”EU’s 2030 Framework for climate and energy. Towards a more vigorous governance process?”
Since the second half of the 1980s, climate change and energy security have taken center stage in European and international politics. The EU has established itself as a front-runner on world stage on climate change and has meanwhile considerably improved its leadership profile. In contrast, although energy has been central to the European project from its beginnings, it proved unable to develop into an established and coherent common energy policy. In recent years, climate policy has helped energy policymaking on the EU level become more substantial as it became clear that EU’s moral leadership in fighting climate change has failed to mobilize other key players into taking action unless it persuades them that increasing energy efficiency and reducing energy would benefit society as well.
In the future, Europe is to be expected to confront a number of major challenges with a considerable impact on its ability to maintain its front-rank position in the world. Among these challenges, energy security and climate change are bound to rank high on its agenda. Irrespective of how challenging the integration of climate and energy security agendas might be, in Europe they are widely perceived as a chance to reshape society in a more sustainable, cooperative and equitable manner, enabling European economy to prosper while ensuring energy security and fighting climate change. At a European level, advances in climate and energy policies as well as shifts in underlying driving forces at both national and European level are perceived as having the potential to help EU remain a progressive force in combating climate change and improving the quality of energy consumption.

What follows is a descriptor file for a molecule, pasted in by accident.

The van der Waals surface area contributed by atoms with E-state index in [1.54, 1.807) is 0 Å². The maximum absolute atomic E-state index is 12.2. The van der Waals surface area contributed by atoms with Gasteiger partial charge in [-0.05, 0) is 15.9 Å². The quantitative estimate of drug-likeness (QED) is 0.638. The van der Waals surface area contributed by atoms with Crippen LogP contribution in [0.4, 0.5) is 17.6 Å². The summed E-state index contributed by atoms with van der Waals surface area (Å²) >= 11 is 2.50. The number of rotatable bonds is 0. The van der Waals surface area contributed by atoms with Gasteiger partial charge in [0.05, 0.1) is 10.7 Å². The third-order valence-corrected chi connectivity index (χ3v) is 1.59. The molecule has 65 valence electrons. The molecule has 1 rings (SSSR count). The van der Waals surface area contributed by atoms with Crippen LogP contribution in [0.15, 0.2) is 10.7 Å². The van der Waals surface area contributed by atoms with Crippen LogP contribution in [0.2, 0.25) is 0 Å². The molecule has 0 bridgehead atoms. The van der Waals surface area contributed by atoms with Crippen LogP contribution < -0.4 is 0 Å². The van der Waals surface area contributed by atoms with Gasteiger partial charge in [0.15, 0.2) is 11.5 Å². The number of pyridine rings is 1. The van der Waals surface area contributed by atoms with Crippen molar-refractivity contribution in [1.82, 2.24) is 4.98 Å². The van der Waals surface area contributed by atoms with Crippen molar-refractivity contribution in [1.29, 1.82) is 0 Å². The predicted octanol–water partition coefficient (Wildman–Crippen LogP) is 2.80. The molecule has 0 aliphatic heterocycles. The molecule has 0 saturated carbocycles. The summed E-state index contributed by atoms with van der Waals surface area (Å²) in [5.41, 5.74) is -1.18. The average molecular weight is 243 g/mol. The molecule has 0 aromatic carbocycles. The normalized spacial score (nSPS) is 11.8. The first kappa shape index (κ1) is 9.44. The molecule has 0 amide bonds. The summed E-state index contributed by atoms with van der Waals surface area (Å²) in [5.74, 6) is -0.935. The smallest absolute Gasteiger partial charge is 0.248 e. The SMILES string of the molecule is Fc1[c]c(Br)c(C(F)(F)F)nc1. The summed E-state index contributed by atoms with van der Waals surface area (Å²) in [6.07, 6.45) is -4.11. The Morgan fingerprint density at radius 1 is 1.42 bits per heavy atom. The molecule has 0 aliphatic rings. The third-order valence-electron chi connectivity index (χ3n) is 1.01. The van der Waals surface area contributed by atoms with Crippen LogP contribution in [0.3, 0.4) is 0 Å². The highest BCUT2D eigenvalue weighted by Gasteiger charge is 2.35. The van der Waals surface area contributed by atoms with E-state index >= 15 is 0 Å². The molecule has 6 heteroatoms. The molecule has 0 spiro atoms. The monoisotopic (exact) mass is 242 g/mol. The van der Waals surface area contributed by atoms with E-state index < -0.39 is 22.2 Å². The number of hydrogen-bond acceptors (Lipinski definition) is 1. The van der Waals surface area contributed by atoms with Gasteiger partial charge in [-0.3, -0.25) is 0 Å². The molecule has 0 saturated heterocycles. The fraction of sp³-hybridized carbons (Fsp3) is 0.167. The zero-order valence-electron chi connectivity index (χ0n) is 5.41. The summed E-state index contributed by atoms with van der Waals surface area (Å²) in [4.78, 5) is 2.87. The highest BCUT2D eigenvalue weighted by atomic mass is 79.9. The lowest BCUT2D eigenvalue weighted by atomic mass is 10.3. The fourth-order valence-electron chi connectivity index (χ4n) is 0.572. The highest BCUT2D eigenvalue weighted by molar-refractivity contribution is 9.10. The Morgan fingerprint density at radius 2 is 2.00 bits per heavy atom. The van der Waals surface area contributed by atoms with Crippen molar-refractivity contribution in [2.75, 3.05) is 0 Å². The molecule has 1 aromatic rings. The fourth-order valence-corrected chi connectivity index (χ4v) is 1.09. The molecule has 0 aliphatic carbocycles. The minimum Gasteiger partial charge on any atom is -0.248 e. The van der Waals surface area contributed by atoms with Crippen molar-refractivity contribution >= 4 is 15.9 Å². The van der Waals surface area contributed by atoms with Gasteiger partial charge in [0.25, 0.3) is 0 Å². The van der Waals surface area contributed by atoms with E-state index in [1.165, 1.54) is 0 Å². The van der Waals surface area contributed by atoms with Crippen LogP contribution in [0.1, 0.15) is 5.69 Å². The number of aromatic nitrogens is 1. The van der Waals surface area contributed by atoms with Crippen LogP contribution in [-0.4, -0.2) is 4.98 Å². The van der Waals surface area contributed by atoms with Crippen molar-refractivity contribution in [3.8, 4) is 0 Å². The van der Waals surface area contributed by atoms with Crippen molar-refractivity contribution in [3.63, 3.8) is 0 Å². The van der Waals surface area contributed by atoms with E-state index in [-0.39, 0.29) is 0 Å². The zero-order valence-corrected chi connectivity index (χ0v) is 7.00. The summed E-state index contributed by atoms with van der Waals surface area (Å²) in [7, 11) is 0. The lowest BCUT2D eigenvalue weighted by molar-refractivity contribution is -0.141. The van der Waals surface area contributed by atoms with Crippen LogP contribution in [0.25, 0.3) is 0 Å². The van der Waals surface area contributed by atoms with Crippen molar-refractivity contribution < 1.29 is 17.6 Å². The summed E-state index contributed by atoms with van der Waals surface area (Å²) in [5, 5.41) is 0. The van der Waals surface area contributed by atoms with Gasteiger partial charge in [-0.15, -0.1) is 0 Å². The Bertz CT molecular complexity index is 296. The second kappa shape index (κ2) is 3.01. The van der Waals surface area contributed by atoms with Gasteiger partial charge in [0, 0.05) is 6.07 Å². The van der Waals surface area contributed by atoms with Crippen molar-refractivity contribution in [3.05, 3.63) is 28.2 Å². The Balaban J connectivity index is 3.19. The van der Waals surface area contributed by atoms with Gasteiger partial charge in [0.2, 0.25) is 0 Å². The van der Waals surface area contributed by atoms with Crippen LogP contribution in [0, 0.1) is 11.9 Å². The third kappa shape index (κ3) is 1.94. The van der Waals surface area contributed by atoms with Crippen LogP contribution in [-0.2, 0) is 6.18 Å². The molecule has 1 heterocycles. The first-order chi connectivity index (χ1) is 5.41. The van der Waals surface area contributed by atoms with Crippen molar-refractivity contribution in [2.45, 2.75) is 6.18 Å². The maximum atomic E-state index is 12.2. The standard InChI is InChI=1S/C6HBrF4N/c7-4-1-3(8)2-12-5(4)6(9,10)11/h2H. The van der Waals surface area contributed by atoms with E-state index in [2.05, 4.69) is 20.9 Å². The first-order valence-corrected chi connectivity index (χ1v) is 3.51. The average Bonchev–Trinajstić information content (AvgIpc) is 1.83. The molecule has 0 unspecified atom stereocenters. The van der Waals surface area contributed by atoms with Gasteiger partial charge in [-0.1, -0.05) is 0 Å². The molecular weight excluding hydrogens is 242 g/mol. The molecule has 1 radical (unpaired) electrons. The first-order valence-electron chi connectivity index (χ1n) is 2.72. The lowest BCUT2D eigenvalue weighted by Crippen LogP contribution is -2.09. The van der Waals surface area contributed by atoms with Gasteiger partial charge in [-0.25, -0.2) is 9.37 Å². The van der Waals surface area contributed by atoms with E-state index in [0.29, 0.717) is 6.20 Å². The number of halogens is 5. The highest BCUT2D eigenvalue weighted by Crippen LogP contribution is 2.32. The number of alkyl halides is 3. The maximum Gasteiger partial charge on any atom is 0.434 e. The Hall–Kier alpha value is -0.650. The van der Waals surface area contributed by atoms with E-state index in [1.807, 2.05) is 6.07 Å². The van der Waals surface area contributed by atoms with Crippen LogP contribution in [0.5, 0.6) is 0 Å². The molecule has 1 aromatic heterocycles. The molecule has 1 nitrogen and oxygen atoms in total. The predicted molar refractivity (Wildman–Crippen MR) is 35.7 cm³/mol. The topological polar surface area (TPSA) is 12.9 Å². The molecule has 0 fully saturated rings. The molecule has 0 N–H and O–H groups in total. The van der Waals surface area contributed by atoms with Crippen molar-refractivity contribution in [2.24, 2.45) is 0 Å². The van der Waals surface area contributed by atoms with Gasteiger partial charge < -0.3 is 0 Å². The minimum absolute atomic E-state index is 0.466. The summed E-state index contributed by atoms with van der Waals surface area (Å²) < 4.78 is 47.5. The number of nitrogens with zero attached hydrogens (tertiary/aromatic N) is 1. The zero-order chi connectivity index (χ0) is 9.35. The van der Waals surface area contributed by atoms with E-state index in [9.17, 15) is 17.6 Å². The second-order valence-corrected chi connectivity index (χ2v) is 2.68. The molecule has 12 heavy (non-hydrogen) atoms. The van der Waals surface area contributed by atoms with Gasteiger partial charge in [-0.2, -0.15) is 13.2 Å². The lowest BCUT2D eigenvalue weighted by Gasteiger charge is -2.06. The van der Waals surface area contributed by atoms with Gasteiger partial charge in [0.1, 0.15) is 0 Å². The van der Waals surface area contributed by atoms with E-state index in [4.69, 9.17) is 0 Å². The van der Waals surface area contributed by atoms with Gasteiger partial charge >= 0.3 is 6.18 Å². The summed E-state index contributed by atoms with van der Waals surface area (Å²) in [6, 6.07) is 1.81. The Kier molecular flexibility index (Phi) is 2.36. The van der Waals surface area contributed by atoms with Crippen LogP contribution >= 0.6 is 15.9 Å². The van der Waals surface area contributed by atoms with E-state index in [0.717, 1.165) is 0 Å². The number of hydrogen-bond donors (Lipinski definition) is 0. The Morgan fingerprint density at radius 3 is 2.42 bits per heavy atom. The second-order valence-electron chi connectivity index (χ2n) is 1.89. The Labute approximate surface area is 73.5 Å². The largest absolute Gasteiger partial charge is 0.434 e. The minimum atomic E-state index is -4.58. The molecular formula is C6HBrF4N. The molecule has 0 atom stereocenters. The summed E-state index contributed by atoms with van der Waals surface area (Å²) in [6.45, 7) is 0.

In October 2014, EU Member States have agreed on a new 2030 Framework for climate and energy, including EU-wide targets (a 40% cut in greenhouse gas emissions compared to 1990 levels, at least a 27% share of renewable energy consumption, at least 27% energy savings compared to baseline scenario) and ambitious policy objectives for the period between 2020 and 2030. These targets aim to help the EU achieve a more competitive, secure and sustainable energy system and to meet its long-term 2050 greenhouse gas reductions target. The strategy is meant to send a strong signal to the market, encouraging private investment in energy infrastructure and low-carbon technology. The targets are based on a thorough economic analysis that indicates how to achieve decarbonization by 2050 in a cost-effective manner. At the same time, for ensuring the success of its strategy EU has already envisaged a governance mechanism based on national energy and climate plans followed by progress reports on their implementation whose efficiency is yet to be proved.
The present issue of the On-line Journal Modelling the New Europe attempts to address among other pressing issues the following questions:
- What are the policy processes envisaged for transforming the EU governance in order to improve the coherence of energy and climate change agendas?
- How does the 2030 Framework for climate and energy fit into the national debates on climate change and energy security?
- What policy instruments are preferred at both national and European level for achieving the goals of the 2030 Framework for climate and energy?
The issue is double-peer reviewed by independent academics related to the field of study of the articles proposed. The Editorial Staff is looking forward to receiving your papers until February 15, 2017.
Please send your contributions to: email@example.com; firstname.lastname@example.org.Thank you, The On-line Journal Modelling the New Europe Editorial Team